It has been suggested that curvature progression in adolescent idiopathic scoliosis occurs through irreversible changes in the intervertebral discs. Strains of mice have been identified who differ in their disc wedging response upon extended asymmetrical compression. Annulus fibrosus (AF) tissue remodeling could contribute to the faster disc wedging progression previously observed in these mice. Differences in collagen remodeling capacity of AF cells between these in‐bred mice strains were compared using an in vitro microtissue system. AF cells of 8–10‐week‐old LG/J (“fast‐healing”) and C57BL/6J (“normal healing”) mice were embedded in a microtissue platform and cultured for 48 h. Hereafter, tissues were partially released and cultured for another 96 h. Microtissue surface area and waistcoat contraction, collagen orientation, and collagen content were measured. After 96 h postrelease, microtissues with AF cells of LG/J mice showed more surface area contraction (p < .001) and waistcoat contraction (p = .002) than C57BL/6J microtissues. Collagen orientation did not differ at 24 h after partial release. However, at 96 h, collagen in the microtissues from LG/J AF cells was aligned more than in those from C57BL/6J mice (p < .001). Collagen content did not differ between microtissues at 96 h. AF cells of inbred LG/J mice were better able to remodel and realign their collagen fibers than those from C57BL/6J mice. The remodeling of AF tissue could be contributing to the faster disc wedging progression observed in LG/J mice.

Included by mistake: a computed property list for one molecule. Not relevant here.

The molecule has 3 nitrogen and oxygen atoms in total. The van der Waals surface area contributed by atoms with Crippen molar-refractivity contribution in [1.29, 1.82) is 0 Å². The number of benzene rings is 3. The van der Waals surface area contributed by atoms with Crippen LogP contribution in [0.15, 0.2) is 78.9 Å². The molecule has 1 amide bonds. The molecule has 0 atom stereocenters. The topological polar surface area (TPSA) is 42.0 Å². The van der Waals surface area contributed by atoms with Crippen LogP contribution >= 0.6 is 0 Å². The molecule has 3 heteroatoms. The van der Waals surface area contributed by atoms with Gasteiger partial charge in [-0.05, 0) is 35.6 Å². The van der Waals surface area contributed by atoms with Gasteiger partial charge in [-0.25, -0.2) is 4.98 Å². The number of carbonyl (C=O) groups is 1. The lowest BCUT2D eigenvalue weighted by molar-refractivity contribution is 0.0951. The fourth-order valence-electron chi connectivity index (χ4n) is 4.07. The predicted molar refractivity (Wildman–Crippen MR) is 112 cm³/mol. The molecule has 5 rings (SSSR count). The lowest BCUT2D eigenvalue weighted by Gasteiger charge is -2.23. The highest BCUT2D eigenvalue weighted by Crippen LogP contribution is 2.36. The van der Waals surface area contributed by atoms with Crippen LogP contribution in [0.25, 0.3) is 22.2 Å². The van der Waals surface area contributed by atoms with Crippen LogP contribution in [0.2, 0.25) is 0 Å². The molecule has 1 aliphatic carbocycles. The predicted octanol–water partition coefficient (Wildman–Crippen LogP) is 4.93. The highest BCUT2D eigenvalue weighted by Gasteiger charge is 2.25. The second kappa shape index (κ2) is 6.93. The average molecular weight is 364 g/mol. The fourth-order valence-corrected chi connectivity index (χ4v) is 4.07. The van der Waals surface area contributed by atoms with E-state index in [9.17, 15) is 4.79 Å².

Full Access Link: Journal of Orthopaedic Research